Today brought another reminder that China is on a seemingly unstoppable rise to the very summit of the mobile business. App Annie has it that, in the first quarter of this calendar year, China squeezed past the United States as the number one market for iOS downloads. That should come as no great surprise: while estimates do vary, most sources put the number of smartphone users in the country well above 500 million, and though as much as three quarters of those people have Android devices, it's all relative to the sheer size of the population. The minority in China can still outmatch the majority of most other countries - even the US.
Ultimately, that is very happy news for this industry, because - just as in Europe and North America - games are the dominant app category on mobile in China. Mobile game revenues more than doubled in 2014 according to some reports, and almost-but-not-quite doubled according to others. It's the kind of growth that's difficult to ignore.
"The Asian companies are playing in our markets. Tencent is active in the US, Nexon is active in the US, and you can go on and on and on"
And Warner Bros. Interactive Entertainment is paying very close attention. Greg Ballard, WBIE's senior vice president of Digital Games, has spent the last two years setting up a new studio in San Francisco, assembling what he calls "a sort of all-star gathering" of people from all over the free-to-play mobile business. The ambition is to compete with the companies that lead this part of the games industry, and Ballard believes that, if any company wants to do that in 2015, it had better start looking east.
"It's very important," he says. "I believe, and I think we believe this as a company, that if you're not a player in Asia right now you are by definition a regional player.
"The Asian companies are playing in our markets. Tencent is active in the US, Nexon is active in the US, and you can go on and on and on. They are global players, so to avoid being a regional player we now have to be in Asia as well. The opportunity is huge."
It is GDC week, and a great deal of Ballard's time will be spent meeting with companies from several Asian countries. WBIE now has a dedicated branch in Japan that will operate as a mobile publisher in that most lucrative of markets. In Korea, it has owned a chunk of a developer called inPlay since December 2011, which develops games based on Warner Bros. IP to be published all over Asia. This year, though, the trend is very clearly towards China, which Ballard admits is not as mature as Japan on paper, but has the potential to become even more lucrative in the near-term.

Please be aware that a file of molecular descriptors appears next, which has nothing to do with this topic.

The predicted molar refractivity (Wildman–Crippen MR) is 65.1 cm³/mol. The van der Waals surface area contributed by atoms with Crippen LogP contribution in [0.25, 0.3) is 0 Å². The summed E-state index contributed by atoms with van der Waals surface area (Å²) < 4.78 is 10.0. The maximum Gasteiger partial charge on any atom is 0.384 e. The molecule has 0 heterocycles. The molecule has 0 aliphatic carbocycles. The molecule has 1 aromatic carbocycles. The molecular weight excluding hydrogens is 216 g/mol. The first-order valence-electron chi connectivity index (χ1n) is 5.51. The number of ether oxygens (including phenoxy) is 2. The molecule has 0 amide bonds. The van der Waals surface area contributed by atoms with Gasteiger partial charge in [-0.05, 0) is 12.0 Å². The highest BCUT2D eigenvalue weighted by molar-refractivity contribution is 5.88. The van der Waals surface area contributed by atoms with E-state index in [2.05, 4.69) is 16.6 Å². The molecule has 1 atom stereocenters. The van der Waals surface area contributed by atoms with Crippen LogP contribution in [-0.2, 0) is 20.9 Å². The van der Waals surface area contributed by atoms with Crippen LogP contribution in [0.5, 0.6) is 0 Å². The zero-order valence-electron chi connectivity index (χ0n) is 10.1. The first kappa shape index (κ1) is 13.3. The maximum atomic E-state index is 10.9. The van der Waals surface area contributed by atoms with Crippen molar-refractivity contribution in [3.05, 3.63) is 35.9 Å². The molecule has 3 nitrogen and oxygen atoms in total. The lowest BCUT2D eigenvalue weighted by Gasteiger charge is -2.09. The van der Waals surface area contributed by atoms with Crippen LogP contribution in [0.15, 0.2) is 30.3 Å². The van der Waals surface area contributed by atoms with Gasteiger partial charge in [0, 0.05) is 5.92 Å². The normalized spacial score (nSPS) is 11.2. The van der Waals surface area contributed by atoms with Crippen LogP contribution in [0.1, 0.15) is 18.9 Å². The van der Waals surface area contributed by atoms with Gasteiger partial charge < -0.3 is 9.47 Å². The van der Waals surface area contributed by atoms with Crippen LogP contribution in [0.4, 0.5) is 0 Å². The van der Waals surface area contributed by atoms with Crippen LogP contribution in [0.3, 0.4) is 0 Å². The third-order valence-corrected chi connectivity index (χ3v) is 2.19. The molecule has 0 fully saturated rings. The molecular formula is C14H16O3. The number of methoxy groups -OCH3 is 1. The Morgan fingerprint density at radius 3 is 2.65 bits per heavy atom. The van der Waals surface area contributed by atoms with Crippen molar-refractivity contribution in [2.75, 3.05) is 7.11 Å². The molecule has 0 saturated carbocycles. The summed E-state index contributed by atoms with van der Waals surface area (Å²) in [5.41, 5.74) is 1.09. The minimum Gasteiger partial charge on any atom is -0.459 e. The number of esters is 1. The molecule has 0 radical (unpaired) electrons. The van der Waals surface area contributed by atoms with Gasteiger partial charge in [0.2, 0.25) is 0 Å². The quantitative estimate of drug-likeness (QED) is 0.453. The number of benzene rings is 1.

"In fact, I had breakfast this morning with a potential Chinese partner," Ballard says, just one of many discussions about partnerships and co-production deals he will take this week. "They're all here, at GDC. That's the interesting thing. There are a lot of Chinese companies here."
"Tencent valued Riot Games not just on Western sales. It knew it could take it to Asia, and it bought one of the prize game companies of all time"
That Chinese companies have taken an active commercial interest in the North American and European games markets is hardly new information, but Ballard sees an imbalance. Investments and acquisitions like Tencent's deal for Riot Games and that big chunk of Epic Games stock make the headlines, and far more often than examples of American companies making similar investments in China.
"When the Riot sale happened, if you looked at the US companies bidding, they were valuing the company based on Western sales," Ballard says. "Tencent valued it not just on Western sales. It knew it could take it to Asia. It could justify paying that higher price without stretching any evaluation parameters, and it bought one of the prize game companies of all time."
With the San Francisco team in place and new WBIE boss David Haddad a "big supporter" of increasing its operations in Asian markets, Ballard expects that to become a significant part of what his job entails. In order to challenge King, Supercell and GungHo at the very summit of the mobile gaming market, making progress beyond the borders of Europe and North America is now an imperative.
"For a company like Warner to continue to be a major player [in games] we have to be global, and for the first time that's possible because of mobile," Ballard says.
"Those guys got there first with great games, and they've retained their users very effectively. I think what we'll see now is a wave of companies entering [the market] with bigger brands, in the hope that we can, if not dislodge those games as leaders, then at least sit beside them. We've watched other [companies] and learned from their experiences. We hope to be one of the leaders in the business over the course of the next year or two."